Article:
The Current

La Loche, Sask., services still lacking 1 year after shooting, say residents

It's been a year since a teenaged shooter killed four people in La Loche, Sask. At the time, concern and pledges to help were pouring in but now the people in the small Northern community say they feel abandoned and need help to heal. What happened?
The money, concern and pledges to help came pouring in after the La Loche, Sask., shooting a year ago but now residents say they feel abandoned. (Jason Franson/Canadian Press)

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People are still struggling to get access to services, almost one year after a deadly shooting shocked the remote community of La Loche, Sask., according to a fly-in psychiatrist.

"There's a lot of trauma that's happened to people living up North."

Dr. Sara Dungavell flies into the community once a month to deliver psychiatric counselling.  

She tells The Current's Anna Maria Tremonti that many members of the community need  access to treatment.

"[There is] a lot of anxiety. A lot of depression. A fair bit of PTSD."

On Jan. 22, 2016,  teen brothers Drayden and Dayne Fontaine, as well as teacher's assistant Marie Janvier, and teacher Adam Wood, were fatally shot. A teen boy from the community was arrested, and pleaded guilty to the deaths in October.  
Russell Thomas painted Dayne and Drayden Fontaine, two brothers who died in the La Loche shooting. (Submitted by Russell Thomas)

But according to Dr. Dungavell, many of the patients she sees are dealing with trauma unrelated to the shooting.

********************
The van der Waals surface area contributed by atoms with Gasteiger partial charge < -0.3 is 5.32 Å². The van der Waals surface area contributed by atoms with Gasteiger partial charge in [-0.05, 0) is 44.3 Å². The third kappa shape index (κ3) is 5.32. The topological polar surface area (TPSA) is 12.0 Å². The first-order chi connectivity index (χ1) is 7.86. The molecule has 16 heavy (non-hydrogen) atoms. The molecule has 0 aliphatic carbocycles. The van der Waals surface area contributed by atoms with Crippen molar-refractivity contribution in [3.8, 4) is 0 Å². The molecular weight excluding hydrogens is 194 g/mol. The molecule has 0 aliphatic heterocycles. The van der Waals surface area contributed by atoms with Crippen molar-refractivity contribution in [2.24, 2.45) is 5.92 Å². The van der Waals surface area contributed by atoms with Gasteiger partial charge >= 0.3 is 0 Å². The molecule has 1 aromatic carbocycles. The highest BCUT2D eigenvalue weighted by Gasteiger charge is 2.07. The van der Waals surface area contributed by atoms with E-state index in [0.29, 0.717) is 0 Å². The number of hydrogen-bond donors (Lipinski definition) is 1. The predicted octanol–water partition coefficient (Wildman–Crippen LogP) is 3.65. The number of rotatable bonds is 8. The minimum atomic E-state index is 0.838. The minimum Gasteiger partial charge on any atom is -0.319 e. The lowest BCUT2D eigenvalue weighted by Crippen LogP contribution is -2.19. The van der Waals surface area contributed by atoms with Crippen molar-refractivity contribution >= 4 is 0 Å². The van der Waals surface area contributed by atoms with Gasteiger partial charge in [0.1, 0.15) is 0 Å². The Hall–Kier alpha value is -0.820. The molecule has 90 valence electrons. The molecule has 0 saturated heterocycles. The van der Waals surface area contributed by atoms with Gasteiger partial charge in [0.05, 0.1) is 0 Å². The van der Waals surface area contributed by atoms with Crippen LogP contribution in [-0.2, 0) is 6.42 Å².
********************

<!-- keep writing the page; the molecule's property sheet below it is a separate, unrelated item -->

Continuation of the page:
"What I'm seeing is also that there is current trauma going on. A ridiculously high level of my patients in my northern clinics have lost someone in a fire, have lost someone in stabbings, have lost people because of drownings," says Dr. Dungavell.

When the national spotlight shone on La Loche last year, it exposed a community desperately in need of services. Recently, community leaders spoke out about local services that remain inconsistent, and the distances many community members must travel for care can be as much as six hours driving to Saskatoon.

Dr. Dungavell worries about the counselling that is available locally.

"One of the problems is that a lot of these counsellors are either family friends or related to other people in the community so it makes it an uncomfortable experience for people to reach out to because it doesn't feel private."

Prime Minister Justin Trudeau hugs Phyllis Longobardi in La Loche, Sask., Jan. 29, 2016. (Jonathan Hayward/Canadian Press)

Dr. Dungavell says she would like to see the government step in and help resource better access to care.

"We live in Canada and I think that means that one of our values is that we take care of each other," she tells Tremonti.

"Just because it's inconvenient to take care of people who are living rural, who are living northern, who have a lower socio-economic status, who happen to be First Nations — that doesn't mean that we get to not take care of them."

"That's not acceptable."

Listen to the full segment at the top of this web post 

This segment was produced by The Current's Shannon Higgins and Sujata Berry.

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